Stable or Coin?
Why transparency defines the future of finance
The great downfall is always caused by great expectations
What may be considered an overhyped decentralized finance (DeFi) sector, currently leads innovation in cryptocurrency. What’s clear is that there’s a huge gap between trust in the old-school system and the profit-hungry and enthusiasm-fueled degen nation of the alternative finance underworld that generates magic internet money by leveraging the latest blockchain technologies.
However, in a world where the power balance shifts every few days, the DeFi realm has now returned to its traditional roots in a psychedelic vein — with profits rising like magic mushrooms. Nonetheless, a single bad trip can send everyone on the path of despair. Greed, frustration, and convicted felons all have their place in the wonderland of decentralized finance. Going down the rabbit hole leads to fascinating revelations about the rising idols of the alternative finance system. Just like after the good old ICO days, trust and reputation have never been more vital than they are now.
Leapfrogging into Madness
There is a sinister feel about DeFi from the bystander’s perspective. The decentralized protocols have made many people rich and created a specific realm within the crypto world, with its own language, memes, and of course “gods”.
Take, for example, Daniele Sesta, the self-proclaimed leader of the popular Frog Nation community, who fast became “famous” in the DeFi community for a mixture of populist Twitter content and tokens that made many people rich.
Liquidations, FUD, allegations, and a plunging market: January 2022 was beyond different from what we have come to expect — making it a wild ride for a range of stablecoins in DeFi. The emerging field skyrocketed from $0.9 billion in January 2020 to $240bn in November 2021. What’s clear is that a highly-promising future is impossible without a few stumbling blocks here and there.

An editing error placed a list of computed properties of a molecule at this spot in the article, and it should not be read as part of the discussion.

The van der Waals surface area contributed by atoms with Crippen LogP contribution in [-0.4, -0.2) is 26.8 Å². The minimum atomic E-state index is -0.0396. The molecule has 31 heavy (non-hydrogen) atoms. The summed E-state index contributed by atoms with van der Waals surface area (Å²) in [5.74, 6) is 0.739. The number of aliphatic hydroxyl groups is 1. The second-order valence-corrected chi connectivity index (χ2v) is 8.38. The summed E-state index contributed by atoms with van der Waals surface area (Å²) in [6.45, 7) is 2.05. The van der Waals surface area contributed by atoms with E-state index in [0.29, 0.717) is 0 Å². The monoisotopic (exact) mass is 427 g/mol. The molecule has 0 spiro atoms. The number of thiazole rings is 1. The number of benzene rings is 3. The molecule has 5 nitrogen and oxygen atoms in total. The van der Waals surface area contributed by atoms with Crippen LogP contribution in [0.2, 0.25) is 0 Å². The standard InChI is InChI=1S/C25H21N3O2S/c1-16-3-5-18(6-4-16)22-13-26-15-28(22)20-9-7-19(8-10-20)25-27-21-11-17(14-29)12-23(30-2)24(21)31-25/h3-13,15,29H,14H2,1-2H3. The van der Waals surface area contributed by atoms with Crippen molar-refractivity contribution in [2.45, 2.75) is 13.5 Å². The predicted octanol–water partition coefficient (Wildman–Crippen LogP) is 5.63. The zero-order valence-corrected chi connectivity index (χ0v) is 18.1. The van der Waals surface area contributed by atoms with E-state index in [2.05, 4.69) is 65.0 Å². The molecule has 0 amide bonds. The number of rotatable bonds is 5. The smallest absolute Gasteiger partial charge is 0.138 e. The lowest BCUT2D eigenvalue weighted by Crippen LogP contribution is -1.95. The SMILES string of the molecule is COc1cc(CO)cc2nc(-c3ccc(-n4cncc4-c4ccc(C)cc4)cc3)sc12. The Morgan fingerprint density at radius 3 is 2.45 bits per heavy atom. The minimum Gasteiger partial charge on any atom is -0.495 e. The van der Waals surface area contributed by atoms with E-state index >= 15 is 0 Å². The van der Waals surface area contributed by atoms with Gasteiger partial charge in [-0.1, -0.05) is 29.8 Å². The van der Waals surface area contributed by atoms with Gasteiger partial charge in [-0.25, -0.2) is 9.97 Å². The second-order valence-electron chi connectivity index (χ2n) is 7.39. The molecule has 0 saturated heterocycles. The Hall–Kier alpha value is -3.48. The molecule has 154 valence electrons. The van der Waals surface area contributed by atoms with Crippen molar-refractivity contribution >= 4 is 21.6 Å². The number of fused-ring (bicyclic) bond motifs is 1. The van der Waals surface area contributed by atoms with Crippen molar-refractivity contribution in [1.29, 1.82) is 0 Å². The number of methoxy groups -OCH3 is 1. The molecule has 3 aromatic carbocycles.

The rotten core of the shiny project was that Michael Patrin, formerly Omar Dhanani, was the co-founder of QuadrigaCX, and is notorious for his fraudulent activities and connections to the mysterious disappearance of its founder, Gerald Cotten. In addition to being involved with Quadriga, Patrin also pleaded guilty to credit card fraud, burglary, grand larceny, and computer fraud. Sifu has already become fabulously rich with the help of Wonderland, and also thanks to his previous crimes, why would he need to continue.
A vote was called, which proves the point that Frog Nation does not share Daniele’s principles. Could anyone be trying to damage the reputation of Cronje’s new venture with this collaboration? Personal experiences aside, this incident had wide-ranging implications for all DeFi markets. Since Cronje and the launch of YFI, there has been a malicious (albeit unwanted) trend towards idolatry in DeFi, and Sesta is the latest example.
Waking Up from the American Dream?